Not-So-Creative Design: EcoGeek vs. Intel Angeline | July 17th, 2008

A while ago, Ross began an interesting primer on Concept Copying, an issue which often comes up in the design world (Look for him to finish up Part 3 shortly).

Regardless of whether creatives are graphic designers, musicians, or filmmakers, they all draw inspiration from other works. Take a band like British rock act Oasis, who’ve sold over 18 million copies of their sophomore release, (What’s the Story) Morning Glory. They are a hugely successful modern rock act with multiple hit singles. If you listen to a song like “Don’t Look Back in Anger,” there’s no denying that The Beatles were a huge influence on Oasis. The same statement goes for The Beatles, whose early music is heavily influenced by Chuck Berry, and so forth.

However, drawing inspiration from other creatives is very different than blatantly stealing their work.

The Twitter-verse went crazy yesterday as news circulated that microprocessor giant Intel stole from the blogosphere. They yanked environmental-friendly tech blog EcoGeek‘s logo design to use in several slides for their Centrino processor launch.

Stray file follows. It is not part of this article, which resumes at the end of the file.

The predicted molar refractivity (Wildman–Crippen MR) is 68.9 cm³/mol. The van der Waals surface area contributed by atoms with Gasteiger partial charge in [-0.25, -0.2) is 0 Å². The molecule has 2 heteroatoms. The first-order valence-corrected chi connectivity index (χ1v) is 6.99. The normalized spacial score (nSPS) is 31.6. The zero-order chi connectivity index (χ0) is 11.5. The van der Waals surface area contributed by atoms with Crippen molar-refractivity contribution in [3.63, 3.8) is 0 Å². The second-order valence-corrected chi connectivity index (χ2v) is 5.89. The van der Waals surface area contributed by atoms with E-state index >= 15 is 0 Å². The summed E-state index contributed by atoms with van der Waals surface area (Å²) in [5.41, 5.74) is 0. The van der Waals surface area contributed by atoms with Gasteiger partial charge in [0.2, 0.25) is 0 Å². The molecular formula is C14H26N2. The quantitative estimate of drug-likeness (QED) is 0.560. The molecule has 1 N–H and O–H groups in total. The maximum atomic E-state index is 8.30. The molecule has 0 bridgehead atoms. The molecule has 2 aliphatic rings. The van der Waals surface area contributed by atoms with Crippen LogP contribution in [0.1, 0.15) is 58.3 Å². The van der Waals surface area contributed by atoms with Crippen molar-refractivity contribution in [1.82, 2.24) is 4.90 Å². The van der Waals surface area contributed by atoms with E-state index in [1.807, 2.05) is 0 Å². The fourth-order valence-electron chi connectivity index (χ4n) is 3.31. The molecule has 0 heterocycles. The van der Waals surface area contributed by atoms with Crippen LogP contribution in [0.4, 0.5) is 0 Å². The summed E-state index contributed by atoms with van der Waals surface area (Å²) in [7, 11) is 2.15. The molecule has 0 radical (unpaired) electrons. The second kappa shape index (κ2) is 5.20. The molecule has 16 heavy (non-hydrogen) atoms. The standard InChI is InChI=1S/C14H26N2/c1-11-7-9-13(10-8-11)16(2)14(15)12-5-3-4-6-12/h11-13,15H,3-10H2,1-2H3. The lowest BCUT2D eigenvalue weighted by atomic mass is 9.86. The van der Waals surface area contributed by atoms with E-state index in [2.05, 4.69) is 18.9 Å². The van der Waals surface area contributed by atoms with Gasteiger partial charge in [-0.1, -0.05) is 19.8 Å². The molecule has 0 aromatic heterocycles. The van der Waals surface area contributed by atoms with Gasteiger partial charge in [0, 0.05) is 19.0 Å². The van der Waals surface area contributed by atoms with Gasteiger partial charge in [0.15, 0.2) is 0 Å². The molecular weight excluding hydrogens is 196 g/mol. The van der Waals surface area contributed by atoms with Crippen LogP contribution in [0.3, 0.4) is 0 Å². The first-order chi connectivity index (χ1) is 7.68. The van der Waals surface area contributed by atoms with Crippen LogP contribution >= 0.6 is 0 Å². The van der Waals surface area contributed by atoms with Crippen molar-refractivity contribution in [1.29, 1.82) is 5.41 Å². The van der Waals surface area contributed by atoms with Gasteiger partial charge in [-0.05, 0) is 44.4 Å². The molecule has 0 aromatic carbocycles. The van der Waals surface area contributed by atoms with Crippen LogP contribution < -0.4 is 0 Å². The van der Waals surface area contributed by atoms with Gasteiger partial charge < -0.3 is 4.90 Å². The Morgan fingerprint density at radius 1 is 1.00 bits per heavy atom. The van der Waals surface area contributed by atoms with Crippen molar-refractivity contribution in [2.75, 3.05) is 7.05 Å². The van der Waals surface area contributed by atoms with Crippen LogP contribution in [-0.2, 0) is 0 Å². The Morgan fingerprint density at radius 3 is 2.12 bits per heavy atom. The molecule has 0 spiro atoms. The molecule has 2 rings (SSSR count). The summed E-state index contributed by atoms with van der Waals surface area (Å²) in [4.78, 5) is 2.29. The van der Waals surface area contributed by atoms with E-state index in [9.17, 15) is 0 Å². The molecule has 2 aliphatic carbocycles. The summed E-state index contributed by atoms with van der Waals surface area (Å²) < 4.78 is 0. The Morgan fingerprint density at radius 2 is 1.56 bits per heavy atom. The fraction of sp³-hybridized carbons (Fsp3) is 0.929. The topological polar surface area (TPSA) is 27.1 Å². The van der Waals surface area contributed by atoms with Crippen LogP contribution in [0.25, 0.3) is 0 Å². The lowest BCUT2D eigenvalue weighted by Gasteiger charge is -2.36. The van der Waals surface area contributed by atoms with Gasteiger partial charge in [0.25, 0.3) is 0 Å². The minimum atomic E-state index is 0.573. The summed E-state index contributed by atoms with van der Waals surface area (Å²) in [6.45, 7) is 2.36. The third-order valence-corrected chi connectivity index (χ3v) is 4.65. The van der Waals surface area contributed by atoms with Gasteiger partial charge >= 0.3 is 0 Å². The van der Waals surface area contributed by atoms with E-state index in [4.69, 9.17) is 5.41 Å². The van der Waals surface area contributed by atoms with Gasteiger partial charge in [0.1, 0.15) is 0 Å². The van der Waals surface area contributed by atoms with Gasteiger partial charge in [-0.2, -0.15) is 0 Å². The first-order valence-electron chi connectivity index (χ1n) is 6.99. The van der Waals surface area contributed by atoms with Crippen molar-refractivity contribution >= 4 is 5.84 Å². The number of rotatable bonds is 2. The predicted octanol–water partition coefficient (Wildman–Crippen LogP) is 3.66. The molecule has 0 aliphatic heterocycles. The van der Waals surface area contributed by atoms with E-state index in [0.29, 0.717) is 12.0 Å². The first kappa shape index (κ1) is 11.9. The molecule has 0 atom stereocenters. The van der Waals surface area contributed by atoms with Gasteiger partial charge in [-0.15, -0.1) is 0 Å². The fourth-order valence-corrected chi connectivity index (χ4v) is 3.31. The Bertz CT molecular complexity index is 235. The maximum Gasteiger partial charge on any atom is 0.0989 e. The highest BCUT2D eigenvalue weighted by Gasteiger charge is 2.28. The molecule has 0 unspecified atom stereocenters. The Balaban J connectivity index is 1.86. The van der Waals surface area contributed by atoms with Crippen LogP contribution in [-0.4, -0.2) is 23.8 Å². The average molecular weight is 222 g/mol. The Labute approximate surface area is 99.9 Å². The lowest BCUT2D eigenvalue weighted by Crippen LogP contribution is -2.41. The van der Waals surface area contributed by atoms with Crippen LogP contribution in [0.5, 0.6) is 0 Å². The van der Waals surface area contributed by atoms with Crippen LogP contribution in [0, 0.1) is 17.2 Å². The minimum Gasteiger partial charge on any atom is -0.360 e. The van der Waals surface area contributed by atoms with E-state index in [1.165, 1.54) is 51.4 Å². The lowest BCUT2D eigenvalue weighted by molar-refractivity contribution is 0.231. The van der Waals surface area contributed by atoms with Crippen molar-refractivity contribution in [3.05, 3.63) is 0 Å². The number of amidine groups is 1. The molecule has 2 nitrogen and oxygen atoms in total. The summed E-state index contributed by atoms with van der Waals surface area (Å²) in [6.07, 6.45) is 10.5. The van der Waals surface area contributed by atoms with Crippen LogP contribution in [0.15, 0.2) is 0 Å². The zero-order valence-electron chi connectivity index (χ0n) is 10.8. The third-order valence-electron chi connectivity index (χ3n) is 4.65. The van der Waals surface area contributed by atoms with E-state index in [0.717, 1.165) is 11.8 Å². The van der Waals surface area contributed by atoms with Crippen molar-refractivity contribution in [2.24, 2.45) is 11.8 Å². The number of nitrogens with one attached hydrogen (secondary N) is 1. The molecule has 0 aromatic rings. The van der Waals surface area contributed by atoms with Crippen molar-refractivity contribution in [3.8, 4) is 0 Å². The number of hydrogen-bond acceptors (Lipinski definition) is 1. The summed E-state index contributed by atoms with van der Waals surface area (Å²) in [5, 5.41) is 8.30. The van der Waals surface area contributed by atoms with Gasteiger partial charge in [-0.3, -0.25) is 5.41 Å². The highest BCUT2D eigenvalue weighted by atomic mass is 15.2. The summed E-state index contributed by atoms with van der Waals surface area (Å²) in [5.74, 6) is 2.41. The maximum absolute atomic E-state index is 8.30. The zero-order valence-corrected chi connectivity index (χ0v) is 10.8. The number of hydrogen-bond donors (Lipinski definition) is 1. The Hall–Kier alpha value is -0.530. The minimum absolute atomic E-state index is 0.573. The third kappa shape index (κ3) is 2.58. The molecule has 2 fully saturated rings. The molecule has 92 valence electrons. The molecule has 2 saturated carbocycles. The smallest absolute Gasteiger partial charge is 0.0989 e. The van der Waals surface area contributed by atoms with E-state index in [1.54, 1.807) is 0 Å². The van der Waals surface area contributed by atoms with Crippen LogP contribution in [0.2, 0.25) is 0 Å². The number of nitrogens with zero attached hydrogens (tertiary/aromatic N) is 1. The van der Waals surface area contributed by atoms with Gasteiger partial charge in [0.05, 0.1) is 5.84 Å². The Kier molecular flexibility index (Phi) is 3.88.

(EcoGeek’s logo, designed by Peter Holm)


(EcoGeek’s logo, as used by Intel PR)

According to EcoGeek, Intel also released the slides to the public with full sharing rights. It will be interesting to see how the company’s lawyers handle the situation. Looks like somebody in their PR department is in big trouble!

(Click here for the original post, including many interesting comments.)

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  • sonnygill

    It’s surprising to see that Intel would do this. For a large corp. that probably has unlimited resources, why? It’ll be interesting to see how this turns out; trademark/copyright laws coming into play, perhaps a % given to ecogeek for use of their logo?

    Are stricter punishments/guidelines needed for the smaller businesses? Big biz will always have the power with $ and legal, but what about the companies/designers who don’t have that luxury?

  • McKellier

    I’m not defending Intel, who should know better, but I think the use of the leaf/power button logo has more relevance for Intel – ecogeek logo doesn’t fit – maybe they should spend the any potential lawsuit winnings on a crowdspring project to get a new logo! :)

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